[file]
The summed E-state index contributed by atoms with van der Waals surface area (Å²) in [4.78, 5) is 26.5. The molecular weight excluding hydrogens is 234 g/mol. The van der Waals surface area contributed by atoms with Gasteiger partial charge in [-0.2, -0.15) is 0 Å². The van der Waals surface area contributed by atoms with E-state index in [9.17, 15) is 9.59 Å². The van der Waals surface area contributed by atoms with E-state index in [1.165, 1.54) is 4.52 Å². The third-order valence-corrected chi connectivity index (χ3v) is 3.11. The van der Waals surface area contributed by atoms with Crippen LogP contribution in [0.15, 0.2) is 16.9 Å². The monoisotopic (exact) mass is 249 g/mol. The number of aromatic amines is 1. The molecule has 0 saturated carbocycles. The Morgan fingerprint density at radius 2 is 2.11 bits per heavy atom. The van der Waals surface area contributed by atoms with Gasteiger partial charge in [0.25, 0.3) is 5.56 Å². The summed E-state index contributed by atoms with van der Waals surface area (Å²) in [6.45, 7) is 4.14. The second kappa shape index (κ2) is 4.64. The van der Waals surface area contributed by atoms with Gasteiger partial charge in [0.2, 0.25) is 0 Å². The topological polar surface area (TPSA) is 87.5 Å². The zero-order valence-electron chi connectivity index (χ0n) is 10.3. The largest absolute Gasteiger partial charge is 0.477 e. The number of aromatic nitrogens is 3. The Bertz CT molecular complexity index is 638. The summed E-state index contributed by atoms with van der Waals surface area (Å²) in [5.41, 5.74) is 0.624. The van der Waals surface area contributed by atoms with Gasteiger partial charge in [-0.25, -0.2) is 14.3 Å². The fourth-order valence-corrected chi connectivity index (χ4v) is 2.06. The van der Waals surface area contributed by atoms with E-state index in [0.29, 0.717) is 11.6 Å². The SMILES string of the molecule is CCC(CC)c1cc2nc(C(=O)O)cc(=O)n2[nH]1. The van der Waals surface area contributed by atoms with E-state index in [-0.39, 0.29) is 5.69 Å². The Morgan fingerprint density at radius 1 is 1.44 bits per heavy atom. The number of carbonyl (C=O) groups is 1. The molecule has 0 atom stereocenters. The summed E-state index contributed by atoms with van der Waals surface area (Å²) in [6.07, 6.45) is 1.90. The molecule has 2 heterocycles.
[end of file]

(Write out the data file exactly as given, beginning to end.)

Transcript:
The summed E-state index contributed by atoms with van der Waals surface area (Å²) in [4.78, 5) is 26.5. The molecular weight excluding hydrogens is 234 g/mol. The van der Waals surface area contributed by atoms with Gasteiger partial charge in [-0.2, -0.15) is 0 Å². The van der Waals surface area contributed by atoms with E-state index in [9.17, 15) is 9.59 Å². The van der Waals surface area contributed by atoms with E-state index in [1.165, 1.54) is 4.52 Å². The third-order valence-corrected chi connectivity index (χ3v) is 3.11. The van der Waals surface area contributed by atoms with Crippen LogP contribution in [0.15, 0.2) is 16.9 Å². The monoisotopic (exact) mass is 249 g/mol. The number of aromatic amines is 1. The molecule has 0 saturated carbocycles. The Morgan fingerprint density at radius 2 is 2.11 bits per heavy atom. The van der Waals surface area contributed by atoms with Gasteiger partial charge in [0.25, 0.3) is 5.56 Å². The summed E-state index contributed by atoms with van der Waals surface area (Å²) in [6.45, 7) is 4.14. The second kappa shape index (κ2) is 4.64. The van der Waals surface area contributed by atoms with Gasteiger partial charge in [0.2, 0.25) is 0 Å². The topological polar surface area (TPSA) is 87.5 Å². The zero-order valence-electron chi connectivity index (χ0n) is 10.3. The largest absolute Gasteiger partial charge is 0.477 e. The number of aromatic nitrogens is 3. The Bertz CT molecular complexity index is 638. The summed E-state index contributed by atoms with van der Waals surface area (Å²) in [5.41, 5.74) is 0.624. The van der Waals surface area contributed by atoms with Gasteiger partial charge in [-0.25, -0.2) is 14.3 Å². The fourth-order valence-corrected chi connectivity index (χ4v) is 2.06. The van der Waals surface area contributed by atoms with E-state index in [0.29, 0.717) is 11.6 Å². The SMILES string of the molecule is CCC(CC)c1cc2nc(C(=O)O)cc(=O)n2[nH]1. The van der Waals surface area contributed by atoms with E-state index in [-0.39, 0.29) is 5.69 Å². The Morgan fingerprint density at radius 1 is 1.44 bits per heavy atom. The number of carbonyl (C=O) groups is 1. The molecule has 0 atom stereocenters. The summed E-state index contributed by atoms with van der Waals surface area (Å²) in [6.07, 6.45) is 1.90. The molecule has 2 heterocycles.